The Times highlights the organisational mess the Tories are in. Cameron is refusing to get involved, while Steve Hiton, his director of strategy, is “concentrating instead on how to implement policies in government”.
A management consultant would have a field day with this:
George Osborne, the election coordinator, George Bridges, and Andy Coulson, the party’s communication chief, are running the campaign day-to-day.
Mr Bridges is dismissed as old-fashioned by youthful staff at the headquarters — a reference to his reliance on dossiers. Mr Coulson is blamed by some for pursuing short-term media coverage at the expense of a wider, coherent message, while Mr Hilton’s interest in the workings of a future Conservative government dismays those who want him to concentrate on delivering an election victory.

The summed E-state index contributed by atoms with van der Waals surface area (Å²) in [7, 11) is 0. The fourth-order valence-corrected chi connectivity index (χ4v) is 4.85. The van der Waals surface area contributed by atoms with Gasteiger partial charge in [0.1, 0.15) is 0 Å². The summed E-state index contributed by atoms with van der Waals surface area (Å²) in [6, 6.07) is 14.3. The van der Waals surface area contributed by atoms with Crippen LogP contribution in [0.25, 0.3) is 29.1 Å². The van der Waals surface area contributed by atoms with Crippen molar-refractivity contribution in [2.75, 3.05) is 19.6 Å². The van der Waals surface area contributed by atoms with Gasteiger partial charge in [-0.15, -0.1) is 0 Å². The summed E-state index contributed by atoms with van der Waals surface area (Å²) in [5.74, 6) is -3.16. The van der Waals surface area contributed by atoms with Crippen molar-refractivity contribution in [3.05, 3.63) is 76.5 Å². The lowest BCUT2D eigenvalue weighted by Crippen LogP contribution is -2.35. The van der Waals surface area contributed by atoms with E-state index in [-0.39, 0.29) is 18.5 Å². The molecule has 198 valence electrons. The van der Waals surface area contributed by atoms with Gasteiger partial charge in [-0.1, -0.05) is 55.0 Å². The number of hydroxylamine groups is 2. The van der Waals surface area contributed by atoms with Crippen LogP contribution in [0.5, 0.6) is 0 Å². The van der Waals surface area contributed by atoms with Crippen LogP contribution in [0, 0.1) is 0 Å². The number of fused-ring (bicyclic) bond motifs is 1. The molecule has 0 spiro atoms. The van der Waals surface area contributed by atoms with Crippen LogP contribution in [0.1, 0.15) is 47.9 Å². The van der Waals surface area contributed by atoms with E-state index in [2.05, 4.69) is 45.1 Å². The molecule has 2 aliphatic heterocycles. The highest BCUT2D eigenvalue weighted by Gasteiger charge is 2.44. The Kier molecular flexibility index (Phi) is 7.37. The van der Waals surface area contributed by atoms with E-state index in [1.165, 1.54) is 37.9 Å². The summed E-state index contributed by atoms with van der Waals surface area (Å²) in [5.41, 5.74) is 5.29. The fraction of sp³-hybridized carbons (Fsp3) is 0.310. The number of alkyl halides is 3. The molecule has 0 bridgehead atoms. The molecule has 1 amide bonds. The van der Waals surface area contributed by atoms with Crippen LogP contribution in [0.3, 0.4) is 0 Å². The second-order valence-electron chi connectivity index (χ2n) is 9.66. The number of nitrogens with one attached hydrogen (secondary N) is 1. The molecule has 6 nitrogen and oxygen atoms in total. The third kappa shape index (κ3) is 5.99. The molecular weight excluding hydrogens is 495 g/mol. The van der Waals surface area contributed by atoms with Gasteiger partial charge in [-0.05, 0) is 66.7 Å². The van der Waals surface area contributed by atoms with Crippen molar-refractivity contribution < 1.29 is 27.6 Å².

The Tories have had four years to settle on their strategy and to organise an election winning team.
Instead of behaving like a Prime Minister-in-waiting, we are now going to have Cameron asking the voters why they would want “another five more years of Gordon Brown”.
Labour, of course, could easily turn this on its head by announcing: ‘Should we win there will be an orderly transition to a new leader in the next parliament’.
A senior source neatly sums were the Tories are:
Whatever we do we can’t be seen to be changing tack again. Whatever campaign we fight now is not the best campaign we could have fought but we have to choose one course and stick to it.
Let’s see if they do.